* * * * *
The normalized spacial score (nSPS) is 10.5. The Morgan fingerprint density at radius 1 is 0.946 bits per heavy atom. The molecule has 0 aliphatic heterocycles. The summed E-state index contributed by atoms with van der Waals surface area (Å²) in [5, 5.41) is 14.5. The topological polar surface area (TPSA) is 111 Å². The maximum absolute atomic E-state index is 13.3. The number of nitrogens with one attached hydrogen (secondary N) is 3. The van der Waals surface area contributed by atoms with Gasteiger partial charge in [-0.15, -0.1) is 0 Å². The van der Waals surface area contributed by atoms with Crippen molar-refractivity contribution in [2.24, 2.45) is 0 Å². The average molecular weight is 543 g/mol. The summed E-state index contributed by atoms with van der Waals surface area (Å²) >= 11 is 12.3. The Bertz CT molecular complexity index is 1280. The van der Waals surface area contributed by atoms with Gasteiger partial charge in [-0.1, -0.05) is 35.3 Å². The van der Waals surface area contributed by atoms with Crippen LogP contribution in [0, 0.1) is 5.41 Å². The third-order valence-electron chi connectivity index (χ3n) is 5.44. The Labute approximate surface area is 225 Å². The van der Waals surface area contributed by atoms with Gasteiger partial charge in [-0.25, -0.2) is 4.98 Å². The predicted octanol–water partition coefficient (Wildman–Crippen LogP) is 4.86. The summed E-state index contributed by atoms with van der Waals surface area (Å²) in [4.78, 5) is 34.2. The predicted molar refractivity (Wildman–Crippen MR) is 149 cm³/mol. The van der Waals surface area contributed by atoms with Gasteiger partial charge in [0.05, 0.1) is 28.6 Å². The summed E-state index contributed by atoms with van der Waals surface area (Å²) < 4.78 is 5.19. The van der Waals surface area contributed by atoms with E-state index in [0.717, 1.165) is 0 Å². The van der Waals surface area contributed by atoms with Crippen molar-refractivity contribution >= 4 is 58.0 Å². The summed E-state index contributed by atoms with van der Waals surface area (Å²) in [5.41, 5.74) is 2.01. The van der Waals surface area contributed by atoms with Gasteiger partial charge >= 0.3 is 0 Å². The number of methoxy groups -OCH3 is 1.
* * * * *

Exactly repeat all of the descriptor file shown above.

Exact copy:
The normalized spacial score (nSPS) is 10.5. The Morgan fingerprint density at radius 1 is 0.946 bits per heavy atom. The molecule has 0 aliphatic heterocycles. The summed E-state index contributed by atoms with van der Waals surface area (Å²) in [5, 5.41) is 14.5. The topological polar surface area (TPSA) is 111 Å². The maximum absolute atomic E-state index is 13.3. The number of nitrogens with one attached hydrogen (secondary N) is 3. The van der Waals surface area contributed by atoms with Gasteiger partial charge in [-0.15, -0.1) is 0 Å². The van der Waals surface area contributed by atoms with Crippen molar-refractivity contribution in [2.24, 2.45) is 0 Å². The average molecular weight is 543 g/mol. The summed E-state index contributed by atoms with van der Waals surface area (Å²) >= 11 is 12.3. The Bertz CT molecular complexity index is 1280. The van der Waals surface area contributed by atoms with Gasteiger partial charge in [-0.1, -0.05) is 35.3 Å². The van der Waals surface area contributed by atoms with Crippen LogP contribution in [0, 0.1) is 5.41 Å². The third-order valence-electron chi connectivity index (χ3n) is 5.44. The Labute approximate surface area is 225 Å². The van der Waals surface area contributed by atoms with Gasteiger partial charge in [-0.25, -0.2) is 4.98 Å². The predicted octanol–water partition coefficient (Wildman–Crippen LogP) is 4.86. The summed E-state index contributed by atoms with van der Waals surface area (Å²) in [4.78, 5) is 34.2. The predicted molar refractivity (Wildman–Crippen MR) is 149 cm³/mol. The van der Waals surface area contributed by atoms with Gasteiger partial charge in [0.05, 0.1) is 28.6 Å². The summed E-state index contributed by atoms with van der Waals surface area (Å²) < 4.78 is 5.19. The van der Waals surface area contributed by atoms with E-state index in [0.717, 1.165) is 0 Å². The van der Waals surface area contributed by atoms with Crippen molar-refractivity contribution >= 4 is 58.0 Å². The summed E-state index contributed by atoms with van der Waals surface area (Å²) in [5.41, 5.74) is 2.01. The van der Waals surface area contributed by atoms with Gasteiger partial charge >= 0.3 is 0 Å². The number of methoxy groups -OCH3 is 1.